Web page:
by Emma Donoghue
321 pages, Picador
Review by Marc Nash
"Room" deservedly belongs on the Mann Booker Prize shortlist. It is both an extraordinary feat of writing and a remarkable voice. However, for this reviewer, I also found myself on the outside of the viscerally emotive theme of the novel. Not a reaction I was anticipating, seeing as I knew it had been based on the Josef Fritzl sexual hostage case in Austria.
The narrator is a five year old boy born into captivity in the garden shed adapted to hold his sex-slave mother hostage. The voice is accelerated beyond his tender years, since he has had an intensity of 24-7 access to his mother who is determined to rear him to the maximum of her abilities within their reduced circumstances. They only have five books, but he is literate beyond their limits because of mother and son's mutual storytelling. They also have a television, but he has been led to believe there is no existence beyond the Room's interior. He conceives that cookery programmes come from a cookery planet, pop music from a music planet and so on. Whereas items within the room such as a rug or lamp are capitalised as proper nouns and related to through his animist 'world' view.
Donoghue's conception of the language, logic and imagination of a five year old are exceptionally realised. I have no idea how they match to reality, since I cannot recall what abilities I had at age 5, nor could I project it into such a situation as Jack finds himself. But I can certainly appreciate the creativity of the games mother and child formulate with the bits and pieces of left-over packaging and other found objects and even empty space itself. Donoghue's imagination here is simply astounding.
Yet I do find myself outside the powerful pull of the whole scenario, because a five year old voice can only take adult me so far. I want to know what's going on inside the mother's head, as she is raped on a nightly basis, yet strives to shield Jack both from the predator and the harsh realities of the unseen world just the other side of the barred door. I get the dimensions of Jacks' almost limitless world of imagination, but not the shrunken ones of hers. I too am protected by the fantastical and imaginative projections of what the world constitutes as offered up by Jack in a somewhat velvety view. Of course Donoghue has made a creative choice to restrict the point of view to Jack's and only filter certain things from the mother via him. But I am reminded of another powerful and yet flawed book, "We Need To Talk About Kevin" where the mother's point of view was mesmerisingly portrayed, yet virtually every word concerning the troubled teen Kevin failed to illuminate a single thing about him.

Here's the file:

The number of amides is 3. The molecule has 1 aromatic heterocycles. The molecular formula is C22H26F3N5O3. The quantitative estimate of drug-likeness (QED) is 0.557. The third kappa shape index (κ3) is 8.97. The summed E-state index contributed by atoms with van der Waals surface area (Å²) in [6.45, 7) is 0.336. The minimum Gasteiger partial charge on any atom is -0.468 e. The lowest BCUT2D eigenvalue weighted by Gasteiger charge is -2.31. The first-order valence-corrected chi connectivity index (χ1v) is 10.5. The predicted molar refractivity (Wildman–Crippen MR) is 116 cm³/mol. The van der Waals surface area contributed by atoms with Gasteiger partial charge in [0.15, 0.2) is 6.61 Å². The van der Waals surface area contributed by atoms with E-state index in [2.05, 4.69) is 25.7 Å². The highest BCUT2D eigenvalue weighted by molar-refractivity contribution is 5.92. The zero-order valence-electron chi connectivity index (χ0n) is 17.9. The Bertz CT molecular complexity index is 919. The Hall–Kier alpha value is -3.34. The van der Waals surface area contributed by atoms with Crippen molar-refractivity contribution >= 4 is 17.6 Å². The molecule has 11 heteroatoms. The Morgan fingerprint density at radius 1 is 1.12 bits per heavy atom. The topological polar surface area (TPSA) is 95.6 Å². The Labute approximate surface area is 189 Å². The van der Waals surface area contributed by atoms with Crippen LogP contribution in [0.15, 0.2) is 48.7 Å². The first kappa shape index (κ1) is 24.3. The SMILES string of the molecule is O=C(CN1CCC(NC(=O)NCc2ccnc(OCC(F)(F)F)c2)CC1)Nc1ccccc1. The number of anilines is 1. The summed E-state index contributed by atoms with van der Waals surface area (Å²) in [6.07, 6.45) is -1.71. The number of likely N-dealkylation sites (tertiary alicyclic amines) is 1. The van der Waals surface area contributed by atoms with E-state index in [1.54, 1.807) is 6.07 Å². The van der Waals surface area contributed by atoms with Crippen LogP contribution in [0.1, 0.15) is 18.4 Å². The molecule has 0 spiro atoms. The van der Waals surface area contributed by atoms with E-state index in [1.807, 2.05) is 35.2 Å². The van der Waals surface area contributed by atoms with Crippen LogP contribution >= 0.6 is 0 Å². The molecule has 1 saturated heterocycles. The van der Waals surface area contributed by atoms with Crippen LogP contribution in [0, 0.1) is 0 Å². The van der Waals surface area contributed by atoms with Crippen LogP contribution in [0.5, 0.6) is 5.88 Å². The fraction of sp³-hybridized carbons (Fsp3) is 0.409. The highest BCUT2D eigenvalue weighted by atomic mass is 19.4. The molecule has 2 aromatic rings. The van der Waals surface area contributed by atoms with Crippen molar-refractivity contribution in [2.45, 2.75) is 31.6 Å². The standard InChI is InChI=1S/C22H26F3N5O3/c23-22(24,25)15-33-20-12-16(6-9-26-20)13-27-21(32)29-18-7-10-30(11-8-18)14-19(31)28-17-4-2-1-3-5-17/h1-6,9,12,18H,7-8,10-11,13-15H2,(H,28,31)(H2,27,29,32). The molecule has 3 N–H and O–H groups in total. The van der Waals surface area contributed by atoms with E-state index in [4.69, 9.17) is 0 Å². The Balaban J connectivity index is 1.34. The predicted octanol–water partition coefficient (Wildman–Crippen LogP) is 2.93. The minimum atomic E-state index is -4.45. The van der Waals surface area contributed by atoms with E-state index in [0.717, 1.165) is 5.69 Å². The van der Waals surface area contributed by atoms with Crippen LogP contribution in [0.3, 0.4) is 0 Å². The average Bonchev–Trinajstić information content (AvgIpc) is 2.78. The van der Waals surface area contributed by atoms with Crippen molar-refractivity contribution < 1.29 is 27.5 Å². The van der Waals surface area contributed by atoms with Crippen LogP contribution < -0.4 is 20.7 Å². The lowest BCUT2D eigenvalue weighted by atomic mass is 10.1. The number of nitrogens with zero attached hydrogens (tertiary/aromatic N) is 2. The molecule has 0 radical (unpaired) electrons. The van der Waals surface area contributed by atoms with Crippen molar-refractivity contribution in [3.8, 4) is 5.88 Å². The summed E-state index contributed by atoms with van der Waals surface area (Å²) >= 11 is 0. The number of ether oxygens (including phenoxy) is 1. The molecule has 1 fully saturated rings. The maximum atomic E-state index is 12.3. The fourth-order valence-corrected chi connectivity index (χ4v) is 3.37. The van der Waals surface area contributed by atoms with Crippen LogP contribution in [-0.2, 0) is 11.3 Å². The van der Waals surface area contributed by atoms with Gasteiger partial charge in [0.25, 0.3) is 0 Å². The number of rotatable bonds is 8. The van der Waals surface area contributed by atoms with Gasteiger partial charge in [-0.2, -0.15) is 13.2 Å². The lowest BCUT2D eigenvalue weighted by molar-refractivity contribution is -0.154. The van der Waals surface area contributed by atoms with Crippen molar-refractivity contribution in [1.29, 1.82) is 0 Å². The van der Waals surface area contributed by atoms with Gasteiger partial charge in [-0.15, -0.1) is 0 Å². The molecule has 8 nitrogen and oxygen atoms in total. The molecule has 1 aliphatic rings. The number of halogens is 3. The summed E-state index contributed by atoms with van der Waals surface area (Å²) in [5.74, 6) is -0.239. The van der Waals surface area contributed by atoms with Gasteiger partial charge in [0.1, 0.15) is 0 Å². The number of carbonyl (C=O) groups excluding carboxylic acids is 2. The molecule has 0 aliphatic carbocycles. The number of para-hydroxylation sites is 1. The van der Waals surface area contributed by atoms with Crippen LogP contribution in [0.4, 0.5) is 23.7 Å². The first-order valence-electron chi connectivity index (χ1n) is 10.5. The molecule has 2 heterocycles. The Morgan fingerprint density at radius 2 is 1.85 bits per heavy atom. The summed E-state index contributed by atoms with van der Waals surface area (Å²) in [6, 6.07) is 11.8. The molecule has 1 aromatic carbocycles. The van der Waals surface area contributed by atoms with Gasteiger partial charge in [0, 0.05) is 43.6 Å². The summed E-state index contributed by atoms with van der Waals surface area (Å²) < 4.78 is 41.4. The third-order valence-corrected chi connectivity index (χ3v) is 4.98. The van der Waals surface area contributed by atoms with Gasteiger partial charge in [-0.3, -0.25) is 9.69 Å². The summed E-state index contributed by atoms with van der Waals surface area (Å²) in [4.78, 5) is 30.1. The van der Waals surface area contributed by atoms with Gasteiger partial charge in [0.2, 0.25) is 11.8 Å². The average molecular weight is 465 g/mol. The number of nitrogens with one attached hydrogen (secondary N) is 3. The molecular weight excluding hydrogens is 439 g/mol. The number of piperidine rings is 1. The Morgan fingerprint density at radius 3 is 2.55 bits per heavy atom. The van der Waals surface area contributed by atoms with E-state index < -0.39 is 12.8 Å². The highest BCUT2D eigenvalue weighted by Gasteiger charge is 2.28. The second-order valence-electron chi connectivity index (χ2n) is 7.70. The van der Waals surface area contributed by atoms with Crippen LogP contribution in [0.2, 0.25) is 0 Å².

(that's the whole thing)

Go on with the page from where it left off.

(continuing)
It is not that adult literature can't be led by a child's voice, Safran Foer ("Up Close And Incredibly Loud") and Mark Haddon ("The Curious Incident...") both pull it off, albeit with slightly older protagonists. The voice and childlike conceptualisation are a bit more sophisticated in these. Here I am having to perform much transliteration from a five year old to put it into that of my own terms. While I can and do appreciate Donoghue's skill in rendering this five year old imagination, it leaves me intellectually marvelling rather than emotionally. This probably says more about me than it does about Donoghue.
But even intellectually there is so much to admire. The revelation and slow acceptance of the world beyond the Room is beautifully paced and depicted. Jack comes to see that people don't live inside the television, that they are actors, except when he is briefly exposed to the news reporting of his own story. Donoghue treats sensitively the boy's confusion over his Mother lying to him, spinning him lies only to protect him and the moment that she unravelled the truth signalling the beginning of their escape plan. The second half of the book, when they are in the outside world, sees Jack having to piece together the levels of reality almost from scratch. At this point the book is very much in Kaspar Hauser territory and again loses some of its sharp originality. The world they emerge into is a wholly mundane one of grandparents, shopping malls and brattish children. But the fact that Jack keeps bumping into things because of his foreshortened visual calibration from being cooped up all his life, is a tantalisingly tender reminder of what just lies beneath.
So a far from fully satisfying read, yet one I would recommend anyway.
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